Journalist to ANCW: Saturated fat is a good thing
February 17, 2015
Investigative journalist Nina Teicholz spoke to American National CattleWomen (ANCW) members and guests at the ANCW General Membership Meeting at the 2015 Annual Cattle Industry Convention in San Antonio, Texas. She shared how the past sixty years of low-fat nutrition advice has amounted to a vast uncontrolled experiment on the entire population, with disastrous consequences for our health.
For decades, the public has been told that the best possible diet involves cutting back on fat, especially saturated fat, and that if they are not getting healthier or thinner it must be because they are not trying hard enough. But what if the low-fat diet is itself the problem? What if those exact foods we've been denying ourselves — the creamy cheeses, the sizzling steaks — are themselves the key to reversing the epidemics of obesity, diabetes, and heart disease?
Based on a nine-year-long investigation, Teicholz's book shows how the misinformation about saturated fats took hold in the scientific community as well as the public imagination, and how recent findings overturn these beliefs. She explains why the Mediterranean Diet is not the healthiest, and how we might be replacing trans-fats with something even worse. This startling history demonstrates how nutrition science has gotten it so wrong: how overzealous researchers, through a combination of ego, bias, and premature institutional consensus, have allowed dangerous misrepresentations to become dietary dogma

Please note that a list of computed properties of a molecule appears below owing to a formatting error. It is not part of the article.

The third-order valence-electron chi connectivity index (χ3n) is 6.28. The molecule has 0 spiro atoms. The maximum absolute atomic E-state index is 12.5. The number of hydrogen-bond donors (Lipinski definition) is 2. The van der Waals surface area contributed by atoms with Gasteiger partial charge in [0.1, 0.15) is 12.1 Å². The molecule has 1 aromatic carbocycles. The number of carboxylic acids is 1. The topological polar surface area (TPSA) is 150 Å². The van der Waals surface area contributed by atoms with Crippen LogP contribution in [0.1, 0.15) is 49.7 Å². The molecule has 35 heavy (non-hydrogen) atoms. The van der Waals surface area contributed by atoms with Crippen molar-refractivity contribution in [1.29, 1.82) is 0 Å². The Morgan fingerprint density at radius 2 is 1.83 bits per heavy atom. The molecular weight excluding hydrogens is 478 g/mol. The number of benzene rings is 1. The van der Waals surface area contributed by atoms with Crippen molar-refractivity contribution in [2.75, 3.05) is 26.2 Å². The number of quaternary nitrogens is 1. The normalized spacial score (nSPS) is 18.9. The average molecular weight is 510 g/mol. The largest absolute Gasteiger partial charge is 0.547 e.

Teicholz wrote on food and nutrition science for Gourmet and Men's Health magazines. She was a reporter for National Public Radio for years, covering Washington, D.C. and Latin America. She has also contributed, on a variety of topics, to the New Yorker, the Economist, the New York Times, and Salon, among other publications. In addition, she served as the associate director for the Center for Globalization and Sustainable Development at Columbia University. Teicholz studied biology at Yale and Stanford Universities and earned a master's degree from Oxford University. She lives in New York with her husband and their sons.